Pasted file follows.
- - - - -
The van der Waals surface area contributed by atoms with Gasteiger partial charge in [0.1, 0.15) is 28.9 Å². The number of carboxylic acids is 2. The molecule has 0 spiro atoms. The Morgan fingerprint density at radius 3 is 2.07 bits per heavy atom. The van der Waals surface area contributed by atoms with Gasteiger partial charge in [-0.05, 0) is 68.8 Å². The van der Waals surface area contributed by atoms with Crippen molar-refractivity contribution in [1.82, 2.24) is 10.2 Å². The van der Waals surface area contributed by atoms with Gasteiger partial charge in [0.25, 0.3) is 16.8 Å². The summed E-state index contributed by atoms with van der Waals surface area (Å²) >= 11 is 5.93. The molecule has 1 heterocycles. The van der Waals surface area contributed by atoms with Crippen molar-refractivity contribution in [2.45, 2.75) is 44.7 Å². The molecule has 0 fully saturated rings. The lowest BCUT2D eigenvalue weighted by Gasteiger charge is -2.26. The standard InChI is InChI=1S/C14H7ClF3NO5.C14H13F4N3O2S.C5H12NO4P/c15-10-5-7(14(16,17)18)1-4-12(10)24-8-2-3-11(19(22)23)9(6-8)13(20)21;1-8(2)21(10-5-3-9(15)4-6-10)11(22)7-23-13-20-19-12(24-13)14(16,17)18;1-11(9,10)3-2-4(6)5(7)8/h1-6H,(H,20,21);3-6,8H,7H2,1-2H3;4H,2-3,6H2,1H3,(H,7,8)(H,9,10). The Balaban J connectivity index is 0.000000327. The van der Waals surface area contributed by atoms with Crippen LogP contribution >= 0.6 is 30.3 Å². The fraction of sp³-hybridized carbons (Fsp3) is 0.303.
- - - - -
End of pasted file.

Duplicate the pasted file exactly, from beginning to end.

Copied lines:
The van der Waals surface area contributed by atoms with Gasteiger partial charge in [0.1, 0.15) is 28.9 Å². The number of carboxylic acids is 2. The molecule has 0 spiro atoms. The Morgan fingerprint density at radius 3 is 2.07 bits per heavy atom. The van der Waals surface area contributed by atoms with Gasteiger partial charge in [-0.05, 0) is 68.8 Å². The van der Waals surface area contributed by atoms with Crippen molar-refractivity contribution in [1.82, 2.24) is 10.2 Å². The van der Waals surface area contributed by atoms with Gasteiger partial charge in [0.25, 0.3) is 16.8 Å². The summed E-state index contributed by atoms with van der Waals surface area (Å²) >= 11 is 5.93. The molecule has 1 heterocycles. The van der Waals surface area contributed by atoms with Crippen molar-refractivity contribution in [2.45, 2.75) is 44.7 Å². The molecule has 0 fully saturated rings. The lowest BCUT2D eigenvalue weighted by Gasteiger charge is -2.26. The standard InChI is InChI=1S/C14H7ClF3NO5.C14H13F4N3O2S.C5H12NO4P/c15-10-5-7(14(16,17)18)1-4-12(10)24-8-2-3-11(19(22)23)9(6-8)13(20)21;1-8(2)21(10-5-3-9(15)4-6-10)11(22)7-23-13-20-19-12(24-13)14(16,17)18;1-11(9,10)3-2-4(6)5(7)8/h1-6H,(H,20,21);3-6,8H,7H2,1-2H3;4H,2-3,6H2,1H3,(H,7,8)(H,9,10). The Balaban J connectivity index is 0.000000327. The van der Waals surface area contributed by atoms with Crippen LogP contribution >= 0.6 is 30.3 Å². The fraction of sp³-hybridized carbons (Fsp3) is 0.303.